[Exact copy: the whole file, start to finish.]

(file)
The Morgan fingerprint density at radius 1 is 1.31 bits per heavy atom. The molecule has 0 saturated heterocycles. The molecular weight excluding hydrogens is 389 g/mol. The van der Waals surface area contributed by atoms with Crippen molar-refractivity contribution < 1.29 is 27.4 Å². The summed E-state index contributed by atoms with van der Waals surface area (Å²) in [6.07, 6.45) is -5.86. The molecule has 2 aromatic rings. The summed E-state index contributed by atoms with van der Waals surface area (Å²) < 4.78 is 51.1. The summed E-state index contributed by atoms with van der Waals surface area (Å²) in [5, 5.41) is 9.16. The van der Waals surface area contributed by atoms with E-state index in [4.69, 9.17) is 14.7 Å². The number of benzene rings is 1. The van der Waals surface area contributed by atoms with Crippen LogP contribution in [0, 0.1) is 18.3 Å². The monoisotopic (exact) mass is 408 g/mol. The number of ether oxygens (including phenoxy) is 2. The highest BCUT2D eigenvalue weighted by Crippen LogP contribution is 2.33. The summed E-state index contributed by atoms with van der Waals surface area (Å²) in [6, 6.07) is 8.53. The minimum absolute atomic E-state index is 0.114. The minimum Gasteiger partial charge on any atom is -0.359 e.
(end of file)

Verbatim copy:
The Morgan fingerprint density at radius 1 is 1.31 bits per heavy atom. The molecule has 0 saturated heterocycles. The molecular weight excluding hydrogens is 389 g/mol. The van der Waals surface area contributed by atoms with Crippen molar-refractivity contribution < 1.29 is 27.4 Å². The summed E-state index contributed by atoms with van der Waals surface area (Å²) in [6.07, 6.45) is -5.86. The molecule has 2 aromatic rings. The summed E-state index contributed by atoms with van der Waals surface area (Å²) < 4.78 is 51.1. The summed E-state index contributed by atoms with van der Waals surface area (Å²) in [5, 5.41) is 9.16. The van der Waals surface area contributed by atoms with E-state index in [4.69, 9.17) is 14.7 Å². The number of benzene rings is 1. The van der Waals surface area contributed by atoms with Crippen LogP contribution in [0, 0.1) is 18.3 Å². The monoisotopic (exact) mass is 408 g/mol. The number of ether oxygens (including phenoxy) is 2. The highest BCUT2D eigenvalue weighted by Crippen LogP contribution is 2.33. The summed E-state index contributed by atoms with van der Waals surface area (Å²) in [6, 6.07) is 8.53. The minimum absolute atomic E-state index is 0.114. The minimum Gasteiger partial charge on any atom is -0.359 e.